To acquire data the vibrator is placed on a level ground surface and a row of between three and six 2Hz geophones is inserted co-linearly with it.The vibrator is energised at discrete frequencies between 5 and 600 Hz at operator specified intervals.
The signals received at the geophones are recorded digitally in the time domain and subjected to a Fast Fourier Transform to convert the signals into the frequency domain (ie spectral amplitude versus frequency).The frequency domain data is used to determine the phase of the generated signal at each geophone location.The geophones are positioned at known distances apart, d, and so the phase difference between the geophones, f, can be used to calculate the wavelength, l, for each discrete Rayleigh wave frequency.
d f(1) The phase velocity of the Rayleigh wave, V R, is determined from the wavelength and the frequency, f.
VR= f. l (2) It can be shown from the theory of elasticity (Richart et al,1970) that the relationship between the velocity of shear waves, V S, and Rayleigh waves, V R, in an elastic medium is given by:
VR= C.V S(3) The constant C is dependent on Poisson's ratio and varies from 0.911 to 0.955 for the range of Poisson's ratio associated with most soils and rocks if anisotropy is ignored.
The maximum shear modulus or stiffness, G max , is then determined using elastic theory as outlined in Matthews et al (1996).If r is the bulk density of the medium, G max is given by: Gmax =r.V s2(4) The depth assigned to each stiffness measurement is derived using the factored wavelength method described by Gazetas (1982) and Matthews et al. (1996). In this method the depth, z, at which the calculated shear wave velocity is considered representative of the propagation properties of the ground, is taken to be a fraction of the wavelength. This means l/z is a constant. Gazetas (1982) recommended a ratio of 4 at sites where the stiffness increases rapidly with depth and a ratio of 2 where the stiffness remains reasonably constant. He suggested that a ratio of 3 was a reasonable compromise, hence depths are normally assigned using wavelength divided by three in the processing of CSW data.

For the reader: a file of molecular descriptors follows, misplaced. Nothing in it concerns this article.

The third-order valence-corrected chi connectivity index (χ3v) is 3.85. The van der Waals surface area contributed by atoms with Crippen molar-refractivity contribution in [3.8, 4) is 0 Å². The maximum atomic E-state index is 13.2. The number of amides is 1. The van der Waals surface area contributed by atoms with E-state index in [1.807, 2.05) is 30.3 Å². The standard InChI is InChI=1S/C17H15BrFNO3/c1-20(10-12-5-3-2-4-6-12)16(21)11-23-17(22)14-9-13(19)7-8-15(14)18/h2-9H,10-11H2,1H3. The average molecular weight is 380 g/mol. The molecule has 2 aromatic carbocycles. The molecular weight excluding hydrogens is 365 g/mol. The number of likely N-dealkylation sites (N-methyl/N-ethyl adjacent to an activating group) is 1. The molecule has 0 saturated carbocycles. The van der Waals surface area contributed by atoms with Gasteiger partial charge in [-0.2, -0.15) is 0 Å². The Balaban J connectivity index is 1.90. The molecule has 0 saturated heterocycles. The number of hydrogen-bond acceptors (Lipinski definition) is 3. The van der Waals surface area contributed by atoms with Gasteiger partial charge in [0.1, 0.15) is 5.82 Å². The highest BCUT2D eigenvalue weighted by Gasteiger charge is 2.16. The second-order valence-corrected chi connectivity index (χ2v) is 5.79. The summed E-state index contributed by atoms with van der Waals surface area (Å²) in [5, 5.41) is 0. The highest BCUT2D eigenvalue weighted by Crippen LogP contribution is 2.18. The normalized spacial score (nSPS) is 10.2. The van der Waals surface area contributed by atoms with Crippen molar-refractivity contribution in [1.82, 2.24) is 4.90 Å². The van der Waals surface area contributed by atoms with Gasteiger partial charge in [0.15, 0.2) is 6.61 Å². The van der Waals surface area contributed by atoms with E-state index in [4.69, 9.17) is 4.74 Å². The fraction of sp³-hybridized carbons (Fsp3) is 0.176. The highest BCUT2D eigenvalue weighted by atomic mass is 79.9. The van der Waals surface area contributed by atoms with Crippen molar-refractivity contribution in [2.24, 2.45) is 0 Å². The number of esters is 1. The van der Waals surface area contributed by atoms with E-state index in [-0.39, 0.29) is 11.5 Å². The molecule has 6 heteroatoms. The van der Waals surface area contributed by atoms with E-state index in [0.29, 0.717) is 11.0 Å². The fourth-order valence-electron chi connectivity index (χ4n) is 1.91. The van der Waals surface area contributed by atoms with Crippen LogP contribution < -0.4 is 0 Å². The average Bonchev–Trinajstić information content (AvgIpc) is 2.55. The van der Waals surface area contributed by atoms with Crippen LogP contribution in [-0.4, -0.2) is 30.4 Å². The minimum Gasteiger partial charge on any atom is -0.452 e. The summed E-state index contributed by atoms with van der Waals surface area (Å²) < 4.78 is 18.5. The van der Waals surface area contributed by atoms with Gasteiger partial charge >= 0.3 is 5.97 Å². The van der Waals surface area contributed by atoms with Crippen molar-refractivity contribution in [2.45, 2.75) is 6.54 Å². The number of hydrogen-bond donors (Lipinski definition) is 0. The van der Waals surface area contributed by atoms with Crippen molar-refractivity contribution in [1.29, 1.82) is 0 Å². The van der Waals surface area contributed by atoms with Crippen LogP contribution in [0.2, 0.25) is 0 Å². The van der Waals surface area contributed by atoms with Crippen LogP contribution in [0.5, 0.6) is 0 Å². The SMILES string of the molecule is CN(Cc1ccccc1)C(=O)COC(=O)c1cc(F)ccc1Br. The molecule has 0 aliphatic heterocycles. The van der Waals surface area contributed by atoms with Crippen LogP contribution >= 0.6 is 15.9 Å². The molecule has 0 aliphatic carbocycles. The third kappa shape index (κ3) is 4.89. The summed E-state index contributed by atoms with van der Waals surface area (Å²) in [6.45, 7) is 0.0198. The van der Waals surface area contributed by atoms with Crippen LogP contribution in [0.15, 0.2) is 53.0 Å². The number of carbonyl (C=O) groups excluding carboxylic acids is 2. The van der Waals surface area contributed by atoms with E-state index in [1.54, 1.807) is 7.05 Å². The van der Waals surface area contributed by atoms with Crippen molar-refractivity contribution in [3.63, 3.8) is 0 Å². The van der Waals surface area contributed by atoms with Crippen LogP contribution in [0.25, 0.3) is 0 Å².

To date the use of ground improvement as a means of permanent structural support has been restricted, despite its considerable commercial advantages. This restriction has been in part due to the lack of a reliable method of demonstrating its effectiveness.
The non-invasive nature of surface wave testing for the measurement of stiffness means that the area under test is not disturbed and that the stiffened formation created by the ground improvement is not destructured by the measuring technique. Destructuring of the ground under test is thought to be a contributing factor where traditional measurement techniques do not indicate an increase in stiffness post-treatment.
The case histories discussed indicate that continuous surface wave (CSW) testing is a reliable means of monitoring soil stiffness on ground improvement sites and can produce positive results when other methods fail to do so.
The data from Erith and Swanscombe (Figure 2c and Figure 3) indicate that immediately after treatment a minimum stiffness increase occurs halfway between the surface and the base of the stone columns and that the stiffness increase continues to become more pronounced below the column bases.